Led by the larger-than-life Erasmus Darwin, the Lunar Society of Birmingham were a group of eighteenth-century amateur experimenters who met monthly on the Monday night nearest to the full moon. Echoing to the thud of pistons and the wheeze of snorting engines,Jenny Uglow’s vivid and swarming group portrait brings to life the inventors, artisans and tycoons who shaped and fired the modern world.
If ever there was a book to celebrate the exhilaration of investigation, that infectious enthusiasm for knowledge, then this is surely a strong contender. In an age where amateurs could be at the forefront of breakthroughs in the sciences, the Lunar Society were keen to share knowledge which brought on new trains of thought and enquiry, as they dared to dream the fantastical.
These pioneers were to explore many different facets of our world; through botany, geology, physics, medicine, art, literature and so on, as well as profit (for themselves and country), politics, and market forces. The group also felt the full force of the beginnings of the burgeoning, awkward relationship between science and religion.
The scope of the book is impressive, each of these men could have had a book devoted to themselves so combining them into one overlapping narrative is a monumental feat. To keep things fresh, we move between the main players frequently, it helps with both pace and the narrative structure, and allows the huge amount of innovations to be explored in their (more or less) chronological order.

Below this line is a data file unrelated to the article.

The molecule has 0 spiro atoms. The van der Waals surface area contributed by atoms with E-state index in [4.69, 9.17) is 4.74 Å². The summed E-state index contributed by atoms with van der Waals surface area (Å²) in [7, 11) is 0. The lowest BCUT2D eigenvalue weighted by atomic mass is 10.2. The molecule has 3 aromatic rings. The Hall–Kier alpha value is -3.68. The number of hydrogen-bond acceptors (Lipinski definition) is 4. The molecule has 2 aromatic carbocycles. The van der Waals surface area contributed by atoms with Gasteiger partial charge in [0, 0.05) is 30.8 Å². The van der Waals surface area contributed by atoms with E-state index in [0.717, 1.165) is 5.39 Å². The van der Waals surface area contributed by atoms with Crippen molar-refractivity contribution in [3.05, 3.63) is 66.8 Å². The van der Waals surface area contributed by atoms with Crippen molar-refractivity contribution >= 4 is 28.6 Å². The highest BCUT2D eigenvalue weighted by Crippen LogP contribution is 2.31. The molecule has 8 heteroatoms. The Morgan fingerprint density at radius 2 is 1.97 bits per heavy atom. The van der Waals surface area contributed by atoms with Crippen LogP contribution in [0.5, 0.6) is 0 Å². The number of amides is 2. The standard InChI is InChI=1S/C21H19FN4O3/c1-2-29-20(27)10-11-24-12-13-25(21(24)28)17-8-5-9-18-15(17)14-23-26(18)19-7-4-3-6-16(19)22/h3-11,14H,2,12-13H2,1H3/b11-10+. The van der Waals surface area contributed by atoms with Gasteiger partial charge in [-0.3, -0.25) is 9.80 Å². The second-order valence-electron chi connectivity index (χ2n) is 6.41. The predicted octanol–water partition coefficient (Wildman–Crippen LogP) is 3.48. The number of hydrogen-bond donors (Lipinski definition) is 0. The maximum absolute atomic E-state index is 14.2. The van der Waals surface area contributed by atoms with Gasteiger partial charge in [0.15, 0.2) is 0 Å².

It feels genuinely exciting to follow these lives and the societal changes that stem from their drive. The book doesn’t just focus on the professional but humanises them with plenty of details about their personal lives, which are as eccentric as their work lives. It reveals heart and a resonance that is lacking in some other – drier – books on this era.
There is a great supporting cast as well, including Benjamin Franklin and Jean-Jacques Rousseau amongst others, and these add to the solid core of the Lunar Society, interacting with and helping to inspire new creative directions. What is clear is that the Lunar members played to one another’s strengths and enthusiasms, any arguments helped fuel their creative endeavours, and with the constantly evolving directions of enquiry and members, this makes for a very varied read.
Uglow clearly loves her subject and has created a meticulous and thoroughly entertaining piece of work, with a huge amount of research involved and a huge diversity of interests explored. I happily got lost in the adventures, both physical and intellectual, for hours at a time, what I took from this book was both a better understanding of the times and a good overview on many subjects. More importantly, there is a lot of material that will inspire the inquisitive reader to explore even more topics, which is always a good thing.